2022 was a weird rebound year for the mountain bike industry. Availability suddenly eased up as Covid/logistic/whatever blockages started to slacken and warehouses everywhere started to fill up with back/over ordered stock. But at the same time economies tanked and living costs rocketed, so all that kit hasn’t shifted like people hoped. Not least because a lot of it is either outdated and/or far more expensive than it was before we suddenly started wearing face masks.
How that is all going to play out for some companies, brands and shops depends on how pessimistic you want to be, but it's fair to say 2023 could be a struggle for many. The good news is that some really good stuff has sneaked out during the last twelve months, or at least properly proved itself in that period to the point where I’m happy to recommend it. So here’s my top ten gear of the year list, starting small in price and then spiraling upwards to mega money numbers that reflects the current realities of the world.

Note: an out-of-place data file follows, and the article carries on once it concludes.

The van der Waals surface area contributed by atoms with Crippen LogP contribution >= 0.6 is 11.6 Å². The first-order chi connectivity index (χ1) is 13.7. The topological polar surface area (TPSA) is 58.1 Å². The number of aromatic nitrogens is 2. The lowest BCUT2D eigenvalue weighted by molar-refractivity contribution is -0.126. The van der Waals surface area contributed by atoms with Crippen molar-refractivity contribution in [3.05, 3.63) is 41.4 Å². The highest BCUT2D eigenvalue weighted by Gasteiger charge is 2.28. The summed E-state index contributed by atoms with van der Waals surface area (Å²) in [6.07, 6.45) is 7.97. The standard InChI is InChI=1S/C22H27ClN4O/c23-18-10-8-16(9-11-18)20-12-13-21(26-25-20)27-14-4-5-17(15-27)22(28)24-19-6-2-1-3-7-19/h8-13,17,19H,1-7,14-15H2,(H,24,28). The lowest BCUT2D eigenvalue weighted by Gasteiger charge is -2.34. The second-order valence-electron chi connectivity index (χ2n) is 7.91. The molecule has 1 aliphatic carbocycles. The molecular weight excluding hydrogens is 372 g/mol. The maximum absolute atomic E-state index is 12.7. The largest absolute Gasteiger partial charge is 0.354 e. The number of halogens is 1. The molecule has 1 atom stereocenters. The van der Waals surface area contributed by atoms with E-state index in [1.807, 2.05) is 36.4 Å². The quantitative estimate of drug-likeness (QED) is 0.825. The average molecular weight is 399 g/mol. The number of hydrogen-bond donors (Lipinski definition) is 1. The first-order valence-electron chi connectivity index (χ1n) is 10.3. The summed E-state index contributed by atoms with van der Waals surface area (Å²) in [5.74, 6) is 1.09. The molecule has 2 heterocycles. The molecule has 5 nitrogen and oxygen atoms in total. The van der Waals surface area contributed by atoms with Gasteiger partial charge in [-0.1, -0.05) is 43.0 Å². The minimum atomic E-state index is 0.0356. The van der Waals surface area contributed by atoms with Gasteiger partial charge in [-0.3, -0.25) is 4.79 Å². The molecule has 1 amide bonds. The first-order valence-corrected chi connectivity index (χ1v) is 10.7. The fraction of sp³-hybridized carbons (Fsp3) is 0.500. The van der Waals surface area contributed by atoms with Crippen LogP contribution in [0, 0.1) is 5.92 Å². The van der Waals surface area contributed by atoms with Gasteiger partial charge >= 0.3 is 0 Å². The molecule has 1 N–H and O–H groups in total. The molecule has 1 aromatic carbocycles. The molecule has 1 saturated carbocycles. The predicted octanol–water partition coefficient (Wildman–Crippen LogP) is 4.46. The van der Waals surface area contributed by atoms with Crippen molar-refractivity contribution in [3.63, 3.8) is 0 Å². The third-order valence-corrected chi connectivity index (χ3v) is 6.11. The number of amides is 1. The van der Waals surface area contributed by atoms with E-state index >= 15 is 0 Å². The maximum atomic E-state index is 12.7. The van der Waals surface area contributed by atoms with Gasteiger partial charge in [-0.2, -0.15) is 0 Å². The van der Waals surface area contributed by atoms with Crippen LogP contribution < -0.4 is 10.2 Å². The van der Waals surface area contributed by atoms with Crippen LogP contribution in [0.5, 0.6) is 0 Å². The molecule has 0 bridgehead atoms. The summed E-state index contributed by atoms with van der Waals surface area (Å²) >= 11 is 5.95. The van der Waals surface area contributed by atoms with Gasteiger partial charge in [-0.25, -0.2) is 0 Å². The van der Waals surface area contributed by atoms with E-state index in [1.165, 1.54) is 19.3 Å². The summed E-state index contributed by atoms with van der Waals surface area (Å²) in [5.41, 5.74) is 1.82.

Peaty’s Holeshot tubeless puncture plugger
There are a few really distinctive tire plug designs around including the pill-shaped Dynaplugs and the feathered flechettes of Stan’s Dart system, but Peaty’s have taken another, super simple but effective approach with their Holeshot tubeless puncture plugger. Rather than the standard ‘robot claw’ design, they’ve removed half of one side to create more of a hook. This uses standard tire plugs which are easier and cheaper to find and crucially it doesn’t pull them out again after you’ve pushed them into the tire. It also makes a smaller hole in the tire so it’s easier to repair afterwards and/or less likely to blow the plug out than a clumsier tool. It’s packaged in a neat alloy pill that keeps the plugs clean and sticky and comes in 12 colors.